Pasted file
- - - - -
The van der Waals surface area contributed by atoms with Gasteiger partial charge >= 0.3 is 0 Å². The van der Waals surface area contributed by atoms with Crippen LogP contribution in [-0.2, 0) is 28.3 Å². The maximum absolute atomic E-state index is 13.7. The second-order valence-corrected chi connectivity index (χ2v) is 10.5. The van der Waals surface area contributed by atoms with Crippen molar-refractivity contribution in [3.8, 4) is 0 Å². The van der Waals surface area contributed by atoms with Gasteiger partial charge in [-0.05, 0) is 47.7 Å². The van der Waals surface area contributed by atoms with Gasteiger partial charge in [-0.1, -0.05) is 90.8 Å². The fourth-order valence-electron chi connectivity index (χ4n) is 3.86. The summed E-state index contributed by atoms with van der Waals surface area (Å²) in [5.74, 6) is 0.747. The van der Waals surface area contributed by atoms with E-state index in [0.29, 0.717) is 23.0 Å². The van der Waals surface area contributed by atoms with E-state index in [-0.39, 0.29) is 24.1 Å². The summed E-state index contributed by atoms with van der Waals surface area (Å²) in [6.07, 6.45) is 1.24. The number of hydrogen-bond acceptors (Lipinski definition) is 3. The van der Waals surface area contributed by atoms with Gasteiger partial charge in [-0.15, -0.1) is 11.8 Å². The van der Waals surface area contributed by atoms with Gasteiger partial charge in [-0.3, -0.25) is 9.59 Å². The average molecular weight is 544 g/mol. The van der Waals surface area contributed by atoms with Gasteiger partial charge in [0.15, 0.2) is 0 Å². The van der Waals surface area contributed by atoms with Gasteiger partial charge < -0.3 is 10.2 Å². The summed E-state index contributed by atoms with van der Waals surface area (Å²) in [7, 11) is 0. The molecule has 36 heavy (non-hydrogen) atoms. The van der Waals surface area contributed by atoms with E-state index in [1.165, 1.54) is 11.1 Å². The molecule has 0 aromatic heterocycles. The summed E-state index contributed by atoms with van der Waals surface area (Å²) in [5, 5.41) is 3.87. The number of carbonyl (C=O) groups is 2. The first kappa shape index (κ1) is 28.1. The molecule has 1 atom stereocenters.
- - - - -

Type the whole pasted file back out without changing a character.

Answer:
The van der Waals surface area contributed by atoms with Gasteiger partial charge >= 0.3 is 0 Å². The van der Waals surface area contributed by atoms with Crippen LogP contribution in [-0.2, 0) is 28.3 Å². The maximum absolute atomic E-state index is 13.7. The second-order valence-corrected chi connectivity index (χ2v) is 10.5. The van der Waals surface area contributed by atoms with Crippen molar-refractivity contribution in [3.8, 4) is 0 Å². The van der Waals surface area contributed by atoms with Gasteiger partial charge in [-0.05, 0) is 47.7 Å². The van der Waals surface area contributed by atoms with Gasteiger partial charge in [-0.1, -0.05) is 90.8 Å². The fourth-order valence-electron chi connectivity index (χ4n) is 3.86. The summed E-state index contributed by atoms with van der Waals surface area (Å²) in [5.74, 6) is 0.747. The van der Waals surface area contributed by atoms with E-state index in [0.29, 0.717) is 23.0 Å². The van der Waals surface area contributed by atoms with E-state index in [-0.39, 0.29) is 24.1 Å². The summed E-state index contributed by atoms with van der Waals surface area (Å²) in [6.07, 6.45) is 1.24. The number of hydrogen-bond acceptors (Lipinski definition) is 3. The van der Waals surface area contributed by atoms with Gasteiger partial charge in [-0.15, -0.1) is 11.8 Å². The van der Waals surface area contributed by atoms with Gasteiger partial charge in [-0.3, -0.25) is 9.59 Å². The average molecular weight is 544 g/mol. The van der Waals surface area contributed by atoms with Gasteiger partial charge in [0.15, 0.2) is 0 Å². The van der Waals surface area contributed by atoms with Gasteiger partial charge < -0.3 is 10.2 Å². The summed E-state index contributed by atoms with van der Waals surface area (Å²) in [7, 11) is 0. The molecule has 36 heavy (non-hydrogen) atoms. The van der Waals surface area contributed by atoms with E-state index in [1.165, 1.54) is 11.1 Å². The molecule has 0 aromatic heterocycles. The summed E-state index contributed by atoms with van der Waals surface area (Å²) in [5, 5.41) is 3.87. The number of carbonyl (C=O) groups is 2. The first kappa shape index (κ1) is 28.1. The molecule has 1 atom stereocenters.